Dystopian SPACE taken literally… Our interior spaces turning into planets, separate entities, separate realms. Our interiors, our world.
Category: Study Plan
- Buggenhout produces work which resemble ruins using easily accessible material.
- Certainly- his work resembles the remnants of a site, of an aftermath of an explosion, eruption, earthquake or fire. I like how he has used something which upsets or unsettles as his source of inspiration, the result of a disaster. He reproduces it as if that memory is worth saving- as if it is something to be celebrated or valued.
- There is certainly a very rough and ready, rustic feel about his work. The sculpture looks distressed. Yet at the same time, being placed in a pristine white space and usually elevated, they become treated as if beautiful and poetic- like artefacts in a museum.
- However they are not artefacts- but fakes. Perhaps one day they will be considered artefacts? What makes an artefact?
Back in Edinburgh with more restrictions than last term!
The workshops aren’t open so I think I may have to start out with some sketches and collages, which could be works in themselves. At the same time I may start looking for some sculpting materials- keeping an eye out at skips and visiting the scrap yard (if it is open!)
I began the semester feeling very unsettled by the state of the world. I was unsettled by the rapid change in society, our mentality and ultimately, the metamorphose of a normality into something which was more distant, ruthless and disquieting. Due to the restrictions within the ECA, only being able to book studio spaces and workshops as well as the lack of storage, I had to find a new way to work, one which enabled me to transport and assemble smaller pieces with ease. In so doing, I felt that this, in itself, reflected social distancing; how, although we are all physically detached from one another, still come together and support each other using technology and online via various networking systems. As in my previous sculptures and taking inspiration from the animated works of Peter Fischli and David Weiss as well as Roman Signer, I aimed to continue anthropomorphising found neglected objects and occupying space in a way which explored how we do ourselves. I aimed to create a piece which reflected unsuccessful attempts at containment, looking at the wider and more general containment of society and the pandemic by authorities, as well as the more personal and insular containment of anxiety and panic within ourselves.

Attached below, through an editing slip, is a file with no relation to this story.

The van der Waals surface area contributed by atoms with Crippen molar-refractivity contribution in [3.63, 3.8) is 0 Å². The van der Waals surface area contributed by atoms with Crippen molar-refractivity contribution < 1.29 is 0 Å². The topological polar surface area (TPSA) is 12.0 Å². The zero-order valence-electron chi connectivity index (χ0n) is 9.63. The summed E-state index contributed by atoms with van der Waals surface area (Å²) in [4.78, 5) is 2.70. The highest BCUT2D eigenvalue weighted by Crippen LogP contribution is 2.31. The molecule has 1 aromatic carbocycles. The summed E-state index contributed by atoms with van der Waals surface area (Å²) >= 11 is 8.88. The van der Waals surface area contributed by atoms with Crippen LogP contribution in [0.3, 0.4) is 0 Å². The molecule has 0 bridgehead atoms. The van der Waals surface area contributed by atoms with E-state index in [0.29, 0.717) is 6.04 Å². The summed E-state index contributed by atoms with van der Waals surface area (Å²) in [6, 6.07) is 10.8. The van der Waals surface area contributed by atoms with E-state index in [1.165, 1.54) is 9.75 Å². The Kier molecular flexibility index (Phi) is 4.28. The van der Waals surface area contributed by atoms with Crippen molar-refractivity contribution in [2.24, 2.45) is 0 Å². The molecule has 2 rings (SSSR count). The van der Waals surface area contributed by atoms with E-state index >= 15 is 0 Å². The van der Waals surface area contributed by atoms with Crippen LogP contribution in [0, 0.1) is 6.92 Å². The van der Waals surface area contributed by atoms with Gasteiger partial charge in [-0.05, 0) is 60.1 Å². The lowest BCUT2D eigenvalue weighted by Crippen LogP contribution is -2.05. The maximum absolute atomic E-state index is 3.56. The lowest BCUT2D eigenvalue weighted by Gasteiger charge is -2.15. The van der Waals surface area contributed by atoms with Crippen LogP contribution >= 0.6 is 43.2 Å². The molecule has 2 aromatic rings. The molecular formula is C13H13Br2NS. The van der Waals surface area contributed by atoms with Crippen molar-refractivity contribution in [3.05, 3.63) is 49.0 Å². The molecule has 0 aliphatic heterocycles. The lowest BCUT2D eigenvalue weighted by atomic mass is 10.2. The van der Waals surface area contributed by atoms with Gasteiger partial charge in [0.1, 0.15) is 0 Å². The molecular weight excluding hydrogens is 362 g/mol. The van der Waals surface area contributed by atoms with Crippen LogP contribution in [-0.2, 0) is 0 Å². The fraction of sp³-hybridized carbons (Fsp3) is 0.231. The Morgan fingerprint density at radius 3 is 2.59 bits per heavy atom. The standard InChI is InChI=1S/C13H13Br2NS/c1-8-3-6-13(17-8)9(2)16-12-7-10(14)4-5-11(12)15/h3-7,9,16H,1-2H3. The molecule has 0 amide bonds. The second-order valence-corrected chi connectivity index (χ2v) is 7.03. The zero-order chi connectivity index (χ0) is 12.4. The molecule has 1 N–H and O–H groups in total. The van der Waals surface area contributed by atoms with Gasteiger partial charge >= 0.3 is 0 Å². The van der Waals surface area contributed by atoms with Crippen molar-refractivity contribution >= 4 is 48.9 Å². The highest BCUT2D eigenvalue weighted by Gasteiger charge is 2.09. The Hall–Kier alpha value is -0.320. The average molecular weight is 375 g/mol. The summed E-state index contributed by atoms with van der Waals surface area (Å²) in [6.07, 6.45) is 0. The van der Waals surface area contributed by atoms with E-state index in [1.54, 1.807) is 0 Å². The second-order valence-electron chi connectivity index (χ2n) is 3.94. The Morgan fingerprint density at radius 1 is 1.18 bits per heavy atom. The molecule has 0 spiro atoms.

In a scrap yard I found some gas canisters. It was not obvious to me whether they were empty or still full of gas, but I thought by connecting them haphazardly with tubes or pipes in some way would provide a metaphor for attempts at containment. Perhaps it would deter and unsettle the viewer, making them uncertain as to whether these hazardous canisters containing flammable gas would burst or set alight if provoked. Furthermore, separating them with pipes would reminisce further on social distancing.
Taking inspiration from Alicia Kwade’s work, particularly ParaPivot, in how she separated each element with steel rods, I began to make a series of initial sketches to explore how I could attach the canisters and compose the piece. Inspired by Fischli and Weiss, especially their Equilibres, I balanced the canisters and experimented containing them with mesh (which in itself seemed to me a humorous image- a flimsy attempt at containing a gas leak). I wrote the word ‘breathe’ on to one of the gas canisters to produce a metaphor for the one of the symptoms of coronavirus where one is not able to breathe (breathing in the gas could prove fatal) and the misleading advice from the government. Additionally, breathing is a way to calm down when suffering from anxiety or panic.
However, I felt that I needed to take this further and booked myself in to the metal workshop to start welding the canisters together using metal pipes. In order to do so, I had to purge some of the canisters by drilling holes in the bottom and filling them with water to force the gas out. I then learnt how to weld, cut and drill in to metal to make a series of attachments which would enable the sculpture to be taken apart and assembled easily. It proved a very meticulous process, involving a lot of trial and error. I had to measure certain pipes to ensure each separate piece slotted together tightly in order for the sculpture to balance and stand without support at the end.